In short, what different ranges and gravity well sizes do is help discourage "fleet composition wars". But tactical movement is only half of it.
What we started with
Sins' approach to damage is rather scattershot. Before I show the big damage graph, let me explain how it works. Ships in SoaSE have a set armor type, and weapons have a set damage type. Certain damage types do better or worse against certain armor types through damage multipliers - for example, a bunch of Garda Flak Frigates are going to do very little damage against a Kol Battleship because the Kol has VERYHEAVY armor, while they'll do a lot of damage against strike craft because the strike craft have an armor type of VERYLIGHT. Here is a graph showing how certain damagetypes do in base Sins:
As you can see, ANTIVERYLIGHT and ANTILIGHT behave how you'd expect, but ANTIMEDIUM and ANTIHEAVY do nearly the same amount of damage across all armor types, with ANTIVERYHEAVY actually doing more damage to heavier armor than not. Why is this? The most likely explanation is to keep capital ships, one of which is free at the start of most Sins games, balanced in the early game. Another possible reason is accounting for accuracy - Sins uses a damage per tick system, and so visual effects don't always line up and shots always hit. Since accuracy therefore cannot be reduced, nearly every ability in Sins' that reduces accuracy simply cuts damage, and so the curve of ANTIVERYHEAVY may reflect smaller ships' ability to get away.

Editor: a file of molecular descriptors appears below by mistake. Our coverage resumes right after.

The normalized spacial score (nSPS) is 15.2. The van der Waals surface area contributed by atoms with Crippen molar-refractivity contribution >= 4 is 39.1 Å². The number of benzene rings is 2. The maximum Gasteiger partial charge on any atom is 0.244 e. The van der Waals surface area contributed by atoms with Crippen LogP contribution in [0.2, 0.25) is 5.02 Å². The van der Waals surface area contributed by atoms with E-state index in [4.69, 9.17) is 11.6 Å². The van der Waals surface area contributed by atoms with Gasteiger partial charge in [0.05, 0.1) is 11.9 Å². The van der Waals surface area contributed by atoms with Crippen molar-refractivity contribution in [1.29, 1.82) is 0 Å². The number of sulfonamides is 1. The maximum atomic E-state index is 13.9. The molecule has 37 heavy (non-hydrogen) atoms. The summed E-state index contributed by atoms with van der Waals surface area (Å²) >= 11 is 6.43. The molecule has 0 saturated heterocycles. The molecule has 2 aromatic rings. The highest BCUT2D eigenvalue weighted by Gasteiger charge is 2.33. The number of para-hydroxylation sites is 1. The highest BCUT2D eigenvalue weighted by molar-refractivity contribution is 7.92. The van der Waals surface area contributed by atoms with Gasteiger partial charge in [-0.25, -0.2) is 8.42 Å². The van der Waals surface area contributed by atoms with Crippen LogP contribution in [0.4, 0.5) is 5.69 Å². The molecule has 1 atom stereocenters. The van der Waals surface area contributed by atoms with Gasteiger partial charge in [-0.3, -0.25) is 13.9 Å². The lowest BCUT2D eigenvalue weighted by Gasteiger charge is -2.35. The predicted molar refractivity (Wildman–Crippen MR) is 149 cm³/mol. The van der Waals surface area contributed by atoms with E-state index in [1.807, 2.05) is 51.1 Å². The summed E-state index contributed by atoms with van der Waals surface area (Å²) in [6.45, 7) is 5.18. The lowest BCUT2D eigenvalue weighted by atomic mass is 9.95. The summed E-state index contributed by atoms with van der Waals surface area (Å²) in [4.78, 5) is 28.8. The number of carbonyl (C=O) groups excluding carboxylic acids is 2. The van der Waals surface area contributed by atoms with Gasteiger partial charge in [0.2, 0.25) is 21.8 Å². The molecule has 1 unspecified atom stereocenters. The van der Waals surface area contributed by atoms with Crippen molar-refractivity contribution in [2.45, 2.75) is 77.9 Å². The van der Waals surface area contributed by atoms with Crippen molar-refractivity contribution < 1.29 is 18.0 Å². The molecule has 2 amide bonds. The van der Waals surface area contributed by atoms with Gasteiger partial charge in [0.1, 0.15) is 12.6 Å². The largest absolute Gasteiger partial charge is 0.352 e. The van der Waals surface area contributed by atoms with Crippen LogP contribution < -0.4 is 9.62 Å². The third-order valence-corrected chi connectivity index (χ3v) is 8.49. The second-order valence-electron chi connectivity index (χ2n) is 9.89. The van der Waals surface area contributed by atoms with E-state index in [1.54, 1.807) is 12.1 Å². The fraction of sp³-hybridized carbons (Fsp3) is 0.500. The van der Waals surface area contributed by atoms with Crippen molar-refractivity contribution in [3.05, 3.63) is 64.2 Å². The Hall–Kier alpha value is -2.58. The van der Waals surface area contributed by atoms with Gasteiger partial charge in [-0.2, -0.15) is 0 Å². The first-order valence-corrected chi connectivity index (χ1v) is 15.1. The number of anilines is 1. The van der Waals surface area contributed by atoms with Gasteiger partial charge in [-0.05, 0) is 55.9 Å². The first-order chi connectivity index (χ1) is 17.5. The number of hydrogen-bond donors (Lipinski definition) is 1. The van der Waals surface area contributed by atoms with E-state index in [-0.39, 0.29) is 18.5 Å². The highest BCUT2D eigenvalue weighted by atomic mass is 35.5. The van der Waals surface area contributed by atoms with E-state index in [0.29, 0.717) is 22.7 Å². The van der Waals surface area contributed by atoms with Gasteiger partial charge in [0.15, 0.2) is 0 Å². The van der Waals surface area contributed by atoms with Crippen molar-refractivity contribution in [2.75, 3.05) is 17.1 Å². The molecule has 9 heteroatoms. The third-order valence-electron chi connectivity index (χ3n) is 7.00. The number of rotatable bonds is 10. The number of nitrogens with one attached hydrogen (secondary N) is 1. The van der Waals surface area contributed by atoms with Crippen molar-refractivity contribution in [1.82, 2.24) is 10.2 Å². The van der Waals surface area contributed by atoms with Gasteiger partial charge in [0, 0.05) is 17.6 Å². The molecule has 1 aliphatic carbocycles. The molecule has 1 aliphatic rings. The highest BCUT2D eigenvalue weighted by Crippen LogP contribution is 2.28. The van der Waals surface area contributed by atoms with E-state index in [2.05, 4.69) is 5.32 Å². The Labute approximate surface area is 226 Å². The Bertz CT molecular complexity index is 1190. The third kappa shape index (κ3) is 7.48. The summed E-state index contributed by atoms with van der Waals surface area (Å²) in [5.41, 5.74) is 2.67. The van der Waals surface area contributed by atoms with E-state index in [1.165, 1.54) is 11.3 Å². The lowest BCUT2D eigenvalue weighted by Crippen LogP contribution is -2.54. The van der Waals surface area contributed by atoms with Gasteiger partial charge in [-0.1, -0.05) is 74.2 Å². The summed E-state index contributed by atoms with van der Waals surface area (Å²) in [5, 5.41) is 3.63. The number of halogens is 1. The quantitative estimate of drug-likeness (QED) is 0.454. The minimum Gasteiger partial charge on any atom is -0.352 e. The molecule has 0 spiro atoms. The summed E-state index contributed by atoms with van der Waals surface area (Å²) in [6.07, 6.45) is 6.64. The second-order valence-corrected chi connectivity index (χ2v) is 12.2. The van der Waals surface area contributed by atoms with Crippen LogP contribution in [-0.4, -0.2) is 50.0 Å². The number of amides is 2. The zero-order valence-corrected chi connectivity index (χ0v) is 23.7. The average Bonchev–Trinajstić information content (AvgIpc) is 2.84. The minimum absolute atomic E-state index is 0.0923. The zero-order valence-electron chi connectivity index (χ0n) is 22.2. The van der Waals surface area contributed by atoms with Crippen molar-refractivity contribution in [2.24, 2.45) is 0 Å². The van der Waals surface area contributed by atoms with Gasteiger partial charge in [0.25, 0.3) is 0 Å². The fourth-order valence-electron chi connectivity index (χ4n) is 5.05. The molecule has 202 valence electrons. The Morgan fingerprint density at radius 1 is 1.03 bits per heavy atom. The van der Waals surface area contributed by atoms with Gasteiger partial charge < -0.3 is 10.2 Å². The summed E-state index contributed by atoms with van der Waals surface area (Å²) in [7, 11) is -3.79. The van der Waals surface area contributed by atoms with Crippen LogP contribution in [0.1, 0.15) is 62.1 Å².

In addition, ships had shields that regenerated relatively quickly, with hulls that did not. Sins had a Repair structure as well as several units that provided hull repair and sometimes shield regeneration.
What they did
It varies. Some mods that kept the Shield attribute made it even quicker to regenerate while weakening the Hull attribute. This also ties in with damage, since if shield mitigation is kept in and damage is raised, downing a shield is a much bigger deal. I'm thinking of Stress's mod Sacrifice of Angels 2 mostly here, and the system (except for its sort of confusingly high damage numbers) does work really well.
What we did
Remember that graph up there? Ours looks a little different. Here's them side to side:
Since our unit tree is linear, rather than relying on capital ships at the start, we have no excuse not to heavily linearize damage. As a result, heavy guns do a lot of damage against smaller ships.